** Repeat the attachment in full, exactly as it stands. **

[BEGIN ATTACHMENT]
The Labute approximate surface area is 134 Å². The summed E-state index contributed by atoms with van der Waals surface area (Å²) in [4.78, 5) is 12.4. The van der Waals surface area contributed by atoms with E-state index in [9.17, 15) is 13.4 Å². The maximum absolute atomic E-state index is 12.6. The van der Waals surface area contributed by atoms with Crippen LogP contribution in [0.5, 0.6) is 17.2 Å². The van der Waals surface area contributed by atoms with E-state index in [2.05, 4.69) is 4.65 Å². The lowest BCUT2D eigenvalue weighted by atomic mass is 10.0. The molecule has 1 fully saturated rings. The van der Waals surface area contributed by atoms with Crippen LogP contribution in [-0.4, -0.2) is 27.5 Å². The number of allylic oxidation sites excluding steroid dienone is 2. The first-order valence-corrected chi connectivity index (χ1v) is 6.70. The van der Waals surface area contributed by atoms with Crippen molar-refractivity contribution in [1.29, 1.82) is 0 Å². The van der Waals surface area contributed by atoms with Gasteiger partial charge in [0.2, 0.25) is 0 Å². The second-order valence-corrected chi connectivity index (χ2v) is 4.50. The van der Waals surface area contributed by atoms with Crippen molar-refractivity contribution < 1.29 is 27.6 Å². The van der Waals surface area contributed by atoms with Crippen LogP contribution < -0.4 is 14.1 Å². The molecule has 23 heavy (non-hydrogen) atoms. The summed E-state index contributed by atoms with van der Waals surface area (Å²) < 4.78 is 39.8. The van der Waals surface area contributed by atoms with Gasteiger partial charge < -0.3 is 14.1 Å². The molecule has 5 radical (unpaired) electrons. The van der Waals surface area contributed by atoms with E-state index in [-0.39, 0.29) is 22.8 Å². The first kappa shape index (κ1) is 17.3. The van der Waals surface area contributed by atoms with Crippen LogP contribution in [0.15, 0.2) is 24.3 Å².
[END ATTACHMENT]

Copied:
The Labute approximate surface area is 134 Å². The summed E-state index contributed by atoms with van der Waals surface area (Å²) in [4.78, 5) is 12.4. The van der Waals surface area contributed by atoms with E-state index in [9.17, 15) is 13.4 Å². The maximum absolute atomic E-state index is 12.6. The van der Waals surface area contributed by atoms with Crippen LogP contribution in [0.5, 0.6) is 17.2 Å². The van der Waals surface area contributed by atoms with E-state index in [2.05, 4.69) is 4.65 Å². The lowest BCUT2D eigenvalue weighted by atomic mass is 10.0. The molecule has 1 fully saturated rings. The van der Waals surface area contributed by atoms with Crippen LogP contribution in [-0.4, -0.2) is 27.5 Å². The number of allylic oxidation sites excluding steroid dienone is 2. The first-order valence-corrected chi connectivity index (χ1v) is 6.70. The van der Waals surface area contributed by atoms with Crippen molar-refractivity contribution in [1.29, 1.82) is 0 Å². The van der Waals surface area contributed by atoms with Gasteiger partial charge in [0.2, 0.25) is 0 Å². The second-order valence-corrected chi connectivity index (χ2v) is 4.50. The van der Waals surface area contributed by atoms with Crippen molar-refractivity contribution < 1.29 is 27.6 Å². The van der Waals surface area contributed by atoms with Crippen LogP contribution < -0.4 is 14.1 Å². The molecule has 23 heavy (non-hydrogen) atoms. The summed E-state index contributed by atoms with van der Waals surface area (Å²) < 4.78 is 39.8. The van der Waals surface area contributed by atoms with Gasteiger partial charge < -0.3 is 14.1 Å². The molecule has 5 radical (unpaired) electrons. The van der Waals surface area contributed by atoms with E-state index in [-0.39, 0.29) is 22.8 Å². The first kappa shape index (κ1) is 17.3. The van der Waals surface area contributed by atoms with Crippen LogP contribution in [0.15, 0.2) is 24.3 Å².